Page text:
Pat Malone is nearly forgotten in Cub and baseball history, yet he was a two-time 20-game winner, a key part of two Cub pennant winners, and he won 18 games in his rookie season, 1929 -- no Cub rookie pitcher has won as many games since.
Perce Leigh Malone (no wonder he wanted to call himself "Pat"!) was born in Altoona, Pennsylvania, on September 25, 1902. He attended Juniata College, and then signed his first professional contract with Knoxville in the Appalachian League in 1921, going 13-12. Moving up the ladder to the Minneapolis Millers of the American Association (this was in the era where strong minor league teams were independent, rather than part of farm systems, and could compete with major league teams for young talent), Malone pitched for them in 1924, 1925 and 1927 and won 20 games for them in '27 while throwing 319 innings (yes, that sounds absurd today, but was fairly common in that era).
That got the attention of the Cubs, who acquired him for the 1928 season. He promptly lost his first seven decisions, but from then on went 18-6 to finish with a decent 18-13 record and a 2.84 ERA. The following season, Malone was the leading winner on the Cub pennant-winning team, going 22-10, and leading the National League in strikeouts with 166. He finished 19th in that year's MVP voting. He also was pretty good with the bat that year -- he hit .248/.295/.362 with four home runs in 105 at-bats, and had nine career home runs. Only two other Cub pitchers -- Fergie Jenkins in 1971 and Carlos Zambrano in 2006 -- have hit four or more HR in a single season.
In the 1929 World Series, Malone started Game Two and was blown out in the fourth inning. In the famous Game Four, where the Cubs blew an 8-0 seventh-inning lead, Malone was called on to get the last two outs of that inning after Charlie Root, Art Nehf and Sheriff Blake got pounded.
And then, in a scene that would be eerily repeated sixteen years later, Malone would be called on, on one day's rest, to start Game Five. Unlike his future counterpart Hank Borowy, Malone was brilliant -- through eight innings. He was working on a two-hit shutout, and the Cubs had fashioned a 2-0 lead, hoping to send the Series back to Chicago for Game Six. Alas, it was not to be. In the last of the ninth:
Malone won twenty games again in 1930, but by the following year, his drinking had begun to sully his reputation and his game. He and Hack Wilson, who also found solace in a bottle, had become drinking buddies. According to "Fouled Away", a biography of Wilson, he and Malone began drinking heavily after Wilson had been benched for poor play, and, after a particularly bad game at Cincinnati:
One account claims that Johnson taunted Malone by saying, "I've just had a chat with Mordecai Brown. Did you ever hear of him, Pat? He was a great pitcher in his time." Other accounts say that [Wilson] got into a quarrel with the writers before Malone happened along.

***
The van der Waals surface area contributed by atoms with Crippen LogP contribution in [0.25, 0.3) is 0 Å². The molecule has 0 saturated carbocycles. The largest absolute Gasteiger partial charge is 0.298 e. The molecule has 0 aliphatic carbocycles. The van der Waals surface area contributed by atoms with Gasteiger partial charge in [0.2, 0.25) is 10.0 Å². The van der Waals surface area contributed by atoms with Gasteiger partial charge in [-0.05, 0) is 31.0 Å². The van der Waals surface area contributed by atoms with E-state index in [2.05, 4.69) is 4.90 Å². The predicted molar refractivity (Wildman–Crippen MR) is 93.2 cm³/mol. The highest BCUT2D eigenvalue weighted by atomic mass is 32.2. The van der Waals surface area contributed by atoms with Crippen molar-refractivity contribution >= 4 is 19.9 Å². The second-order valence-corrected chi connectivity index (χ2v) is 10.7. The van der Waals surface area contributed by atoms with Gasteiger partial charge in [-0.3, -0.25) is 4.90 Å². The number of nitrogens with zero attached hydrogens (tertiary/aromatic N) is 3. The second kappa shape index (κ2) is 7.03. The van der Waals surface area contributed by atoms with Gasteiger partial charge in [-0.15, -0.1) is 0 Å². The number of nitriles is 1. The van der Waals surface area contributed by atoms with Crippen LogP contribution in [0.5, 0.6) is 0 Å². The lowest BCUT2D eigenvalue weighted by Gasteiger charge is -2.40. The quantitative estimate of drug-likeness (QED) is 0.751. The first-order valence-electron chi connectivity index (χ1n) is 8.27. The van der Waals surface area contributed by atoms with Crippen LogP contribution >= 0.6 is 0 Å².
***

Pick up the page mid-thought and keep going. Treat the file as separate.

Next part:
In any event, it seems well-established that Malone decked Johnson with a right fist to the head. At this point, Otto yelled, "You can't get away with that, Malone," and jumped in. Malone also pummeled him. Eyewitnesses, including Cubs, rushed to pull them apart. Hack did nothing to pull Malone off of the writers, and was suspected of encouraging the pitcher in the beating. Later, Malone said the writers deserved the thrashing because they'd been "on me" in their columns.
Malone lasted three more years with the Cubs, winning 15 games (but losing 17) for the 1932 pennant winners. He barely pitched in the '32 World Series -- his claim to fame being the man who was called in to relieve Charlie Root after Lou Gehrig followed Babe Ruth's famous "Called Shot" home run with another homer of his own in Game Three. He threw 2.2 scoreless innings (despite walking four), but the Cubs could not come back and win.
After the 1934 season, Cubs management finally got tired of Malone's drinking, along with his dwindling performance, and traded him to the Cardinals for Ken O'Dea. Malone never played a game with St. Louis -- he was sold to the Yankees in March 1935 for $15,000. He spent three mediocre seasons with the Yankees, pitching twice in the 1936 World Series against the Giants, then was released. He signed a contract with the Red Sox in February 1938, but never pitched for them.
After baseball Malone returned to Altoona. There's not much available about his life after baseball, but there wasn't much of it left, either -- he died at the age of 40 on May 13, 1943, having won 134 major league games in ten seasons (only seven of them truly full seasons), and leaving fans wondering if, had he not been enamored of the bottle, whether he could have done more.